A shiny new roof ... literally
When the hail storm of June 20, 2007, blew through Hastings, many homeowners got a blessing in disguise: new roofs.
For most, it was a matter of picking out new shingles and deciding which contractor to hire.
Most people, though, don't have copper roofs.
And most homes in Hastings weren't designed by architect Frank Lloyd Wright.
So you can imagine the process for Mike and Cindy Hovgaard. They own the building at the intersection of Highway 55 and Pine Street in Hastings. It's a building Wright designed, and the plans call for it to have a copper roof.
Shortly after the storm, it was determined that hail caused significant damage to the old roof. Insurance stepped in to replace it, and the Hovgaards looked up the company that put on the building's first copper roof in 1992. That firm, Garlock-French Roofing out of Minneapolis, was again hired for the job.
A crew from Garlock-French has been in Hastings replacing one of the city's most unique roofs during the past couple of weeks.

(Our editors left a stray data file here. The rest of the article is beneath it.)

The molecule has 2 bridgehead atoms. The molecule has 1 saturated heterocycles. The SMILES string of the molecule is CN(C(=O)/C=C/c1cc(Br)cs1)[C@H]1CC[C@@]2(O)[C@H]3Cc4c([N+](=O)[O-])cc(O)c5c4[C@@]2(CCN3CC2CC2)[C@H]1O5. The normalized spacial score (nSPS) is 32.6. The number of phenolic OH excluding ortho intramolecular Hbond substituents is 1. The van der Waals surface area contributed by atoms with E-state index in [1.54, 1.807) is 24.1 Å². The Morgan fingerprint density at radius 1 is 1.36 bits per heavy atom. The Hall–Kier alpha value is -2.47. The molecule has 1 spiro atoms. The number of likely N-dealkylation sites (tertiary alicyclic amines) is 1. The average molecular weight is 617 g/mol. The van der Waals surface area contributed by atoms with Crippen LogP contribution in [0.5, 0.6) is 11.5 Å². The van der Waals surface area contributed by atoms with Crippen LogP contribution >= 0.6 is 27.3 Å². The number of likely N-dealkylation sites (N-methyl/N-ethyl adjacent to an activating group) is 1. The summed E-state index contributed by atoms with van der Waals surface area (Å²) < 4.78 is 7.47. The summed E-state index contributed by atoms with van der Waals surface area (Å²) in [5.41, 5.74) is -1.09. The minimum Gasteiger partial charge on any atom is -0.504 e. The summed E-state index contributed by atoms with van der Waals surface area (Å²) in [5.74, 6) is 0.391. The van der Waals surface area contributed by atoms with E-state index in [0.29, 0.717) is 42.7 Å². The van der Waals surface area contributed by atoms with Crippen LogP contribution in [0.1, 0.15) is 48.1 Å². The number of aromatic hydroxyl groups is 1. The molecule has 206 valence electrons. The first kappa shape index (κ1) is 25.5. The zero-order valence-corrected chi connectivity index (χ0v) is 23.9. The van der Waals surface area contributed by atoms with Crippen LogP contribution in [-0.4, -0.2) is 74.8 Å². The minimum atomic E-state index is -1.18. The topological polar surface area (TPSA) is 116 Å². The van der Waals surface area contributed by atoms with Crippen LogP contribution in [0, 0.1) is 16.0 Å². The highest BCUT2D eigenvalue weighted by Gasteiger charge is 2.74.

When the building was built in the late 1950s, it was not fitted with the copper roof that the plans called for. Rather, the owner had the roof painted turquoise in an attempt to match the color the copper would eventually turn into.
For many people, the building looked like a turtle with a big green shell.
Julie Mann grew up in Hastings and now works in the building. She remembers the building's turtle-like appearance, and she remembers when the first copper roof was put on in 1992.
According to the job supervisor, Chip Burford, this roof will likely turn dark, but not necessarily green. With less sulfur in the air today, copper takes on less of a green appearance as it ages, he said.
Environmental factors will determine just how long it takes for the roof to lose its copper shine.
As for the cost of replacing the roof, that's something the Hovgaards weren't willing to make public.
Mann simply said: "A lot."
Mike Hovgaard and his daughter, Abra, operate an Edward Jones financial advising firm out of the space. J. Thompson and Associates, an architectural firm, also has an office in the building.